CBR12 BINGO: Green Square
A book about the making of a narcissistic, ruthless and calculating leader is either the most perfect book to be reading right now or the worst. I really can’t decide.
In Collins’ prequel to her Hunger Games series, the games are pretty primal. The district tributes aren’t all dolled up, given a backstory, housed in elaborate apartments or fed extravagant buffets. They are kept in a cage at the zoo until they are dumped into a war torn arena to duke it out.
Post-war, the capital isn’t the garrish bastion of wealth from the original trilogy. The city and its inhabitants are busy clawing their way back to the glory days and the annual punishment fest is losing its appeal.
As the citizens of Pannem celebrate the 10th anniversary of the Hunger Games, a group of young students are selected to help usher in the beginning of a new era. Serving as the first “mentors” to the tributes, teens from the capital are paired with their district peers in an attempt to reinvigorate interest in the games. One of these promising young citizens is Coriolanus Snow, future President of the Capitol. Pre-war, the Snows were a wealthy and established family. In the aftermath of a costly war, however, they are left with only their name and a swanky family home they can no longer afford to pay taxes for.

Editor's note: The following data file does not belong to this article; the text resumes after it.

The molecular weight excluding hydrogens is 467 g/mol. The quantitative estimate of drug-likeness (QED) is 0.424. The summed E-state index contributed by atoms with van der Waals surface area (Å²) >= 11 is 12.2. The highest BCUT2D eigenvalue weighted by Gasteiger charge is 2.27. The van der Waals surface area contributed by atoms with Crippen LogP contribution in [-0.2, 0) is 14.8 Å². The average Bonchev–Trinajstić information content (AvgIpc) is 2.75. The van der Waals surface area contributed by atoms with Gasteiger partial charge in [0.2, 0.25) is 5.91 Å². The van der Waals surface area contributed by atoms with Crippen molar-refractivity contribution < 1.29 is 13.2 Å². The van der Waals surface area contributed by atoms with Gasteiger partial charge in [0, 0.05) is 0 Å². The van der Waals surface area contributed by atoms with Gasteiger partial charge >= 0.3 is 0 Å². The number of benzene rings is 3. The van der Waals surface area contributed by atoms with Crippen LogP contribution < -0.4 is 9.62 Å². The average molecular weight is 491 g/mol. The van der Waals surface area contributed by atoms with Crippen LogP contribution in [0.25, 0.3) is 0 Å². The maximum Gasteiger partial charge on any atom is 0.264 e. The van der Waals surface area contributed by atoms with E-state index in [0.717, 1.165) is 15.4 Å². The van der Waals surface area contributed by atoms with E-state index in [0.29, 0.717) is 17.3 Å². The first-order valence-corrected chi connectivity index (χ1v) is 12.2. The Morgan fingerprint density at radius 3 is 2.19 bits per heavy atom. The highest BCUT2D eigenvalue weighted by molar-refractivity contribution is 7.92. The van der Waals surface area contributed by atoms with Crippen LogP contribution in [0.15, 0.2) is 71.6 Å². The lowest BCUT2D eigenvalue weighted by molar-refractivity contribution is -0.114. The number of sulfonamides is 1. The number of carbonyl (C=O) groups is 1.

Eager to secure a scholarship to college and regain his family’s wealth, young Snow is determined to make the most of his “mentoring” position with the District 12 girl, Lucy Gray. When the Head Gamemaker, Dr. Gaul, seems to take an interest in him, Coriolanus leans in. Intrigued by Snow’s malleable moral center, Dr. Gaul, takes him under her manipulative wing. Each time she pulls back the curtain to reveal another sinister experiment or genetically enhanced monster for the arena, Snow is outwardly repulsed but inwardly intrigued. This is the groundwork for the most riveting parts of the novel. Snow’s inner monologues and half-hearted moral check-ins always lead him to the best outcome for himself. It’s a chilling deep dive into moral fluidity.
It is really hard to compare this prequel to the earlier series. This one is more of a psychological slow burn than a riveting action packed story. While it is obviously about a young Coriolanus Snow (who would later become President) it’s also a clever look at the development of the diabolical games that Katniss would encounter decades later. The sophistication and the honing of targeted cruelty begins here. It is also an interesting look at a ravaged Capitol that wasn’t yet all glitter and bad fashion choices.